Five things I’ve learned in my first month of Magic
Prior to becoming a member of The Village Geek family I had never played Magic: the Gathering before. Of course I had heard of it and seen it played but it had always only been on the periphery of my nerd-dar. However, after playing through two hands with my blue-white demo deck I became absolutely smitten and now, just barely a month after learning, I can happily say that I am on my way to becoming a baby Planeswalker.
I am a very reason and order based person (despite being a Gryffindor). I like systems and no loose ends and MTG delivers on all of those fronts in an almost algebraic fashion: mana is spent, spells are cast, damage is dealt, and although some turns can become very complicated there is always resolution. It’s an ideal love story for people (like me) who love unraveling the mysteries of how and why systems work.
My affection for the game has not come without some level of frustration and a lot of getting my teeth kicked in by my coworkers and fellow Village Geeks. However, nothing teaches you faster and more completely than losing. Here are the five most important lessons I’ve learned since I started playing Magic:
1. More cards, more problems.
At my first Friday Night Magic I tried to play with a deck so large I’m embarrassed to even admit the number of cards I was playing with. Not only did I look silly trying to shuffle all of those cards, but I looked even more like an idiot by being completely unable to cast any effective spells because I couldn’t get the right combination of land/creatures/instants to make any moves. Silly me thought “Look at all these neat cards. I like them all. They are so pretty and do such cool things. I don’t want anyone to feel left out!” Because all of my cards have feelings and personalities, (duh), I was afraid of leaving anything out, but now I know that what’s worse than leaving a cool card out of my deck is having that card in your hand but being completely unable to cast it. Now I’m learning the joy of creating multiple decks that include cards that compliment each other and have specific tactics.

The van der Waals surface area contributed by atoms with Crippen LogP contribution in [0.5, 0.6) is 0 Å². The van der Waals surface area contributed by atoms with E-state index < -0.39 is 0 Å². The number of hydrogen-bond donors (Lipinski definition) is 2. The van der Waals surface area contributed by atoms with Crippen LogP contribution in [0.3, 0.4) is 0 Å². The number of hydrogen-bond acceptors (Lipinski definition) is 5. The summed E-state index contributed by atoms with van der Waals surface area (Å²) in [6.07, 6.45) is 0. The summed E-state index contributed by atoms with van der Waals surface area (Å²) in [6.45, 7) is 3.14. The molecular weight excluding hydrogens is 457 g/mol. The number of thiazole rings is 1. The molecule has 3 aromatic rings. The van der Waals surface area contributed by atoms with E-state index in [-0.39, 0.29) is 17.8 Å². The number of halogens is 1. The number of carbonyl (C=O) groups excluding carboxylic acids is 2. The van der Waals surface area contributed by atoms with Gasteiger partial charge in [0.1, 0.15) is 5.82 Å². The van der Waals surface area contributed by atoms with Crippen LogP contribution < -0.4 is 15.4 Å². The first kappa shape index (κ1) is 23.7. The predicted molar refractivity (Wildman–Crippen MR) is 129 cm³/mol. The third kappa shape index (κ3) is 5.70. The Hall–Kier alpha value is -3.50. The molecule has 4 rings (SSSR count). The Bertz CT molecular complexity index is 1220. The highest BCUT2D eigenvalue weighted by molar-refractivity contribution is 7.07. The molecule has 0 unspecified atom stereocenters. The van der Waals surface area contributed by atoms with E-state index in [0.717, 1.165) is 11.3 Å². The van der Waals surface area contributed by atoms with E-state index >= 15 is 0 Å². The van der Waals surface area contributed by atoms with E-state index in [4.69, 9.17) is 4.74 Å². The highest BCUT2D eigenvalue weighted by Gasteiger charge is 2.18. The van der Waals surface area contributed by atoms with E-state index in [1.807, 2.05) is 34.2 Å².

2. Mana curve is a real thing.
If you thought I was being too poetic about how much I’m in love with the mechanics of gameplay you’re going to be really annoyed by how much I enjoy calculating mana curve and cost distribution of cards in my deck. Once I learned that 60 cards is not just the minimum but should be pretty close to your goal maximum I had to learn how to build the deck with the appropriate associations of mana and spells. There’s also no point having a card that costs 8 mana to play if you can never draw and play enough land. This article was very helpful: https://magic.wizards.com/en/
You have to layout all of the cards you want to play and have an idea of how and when you want to be able to attack. Which brings me to number three:
3. Know thy self.
There are as many different ways to play Magic as there are players. Do you like crazy beasts or punching through everything or powering up a tribe or being able to control your opponent? I learned pretty quickly that I am definitely a control player. Give me more life, put my opponent’s creatures to sleep, stop the creatures from being able to attack, get rid of their lands, let me draw more cards. Which isn’t to say that I don’t also enjoy smashing stuff with dinosaurs or having a small army of mermaids, I just definitely know that I will always be the most excited by instants and enchantments that tangle up my opponent rather than brute-forcing depletion of their life points. Once you know what kind of player you are, you can build a deck that suits it and then distribute the cards and lands as necessary.
Get card sleeves: in one game I had to mulligan three times because I wasn’t able to properly shuffle my cards. Sleeves make it sooooooooooo much easier and some of them are pretty and they protect your cards. Also, have some way of adding counters. Don’t make it harder on yourself than you have to. Even if it’s just random ephemera (like paperclips or beads or pencaps) have some way of keeping track of everything you’ve cast and any additional counters it has.
5. People are nice. The game is fun. Ask your questions.
I have yet to play someone who wouldn’t answer my questions. I’ve learned a lot by playing more experienced players who have curated really wonderful decks. Sure, those decks murdered mine, but I have always found that you learn infinitely more by losing than you do by winning. Magic has been around for decades. Take advantage of the millions of resources available online or from people who have more experience than you. GATHERING is half the name of the game and the community of players is definitely at least half of the experience. As much as I’m enjoying casting spells and planning decks and finding cards I want to play with, I am equally enjoying the people I’ve met and learning about their experience with Magic and what they like about the game.
Oh, and bonus #6 + #7: make sound effects when you cast spells and always let your opponent know when your turn is over.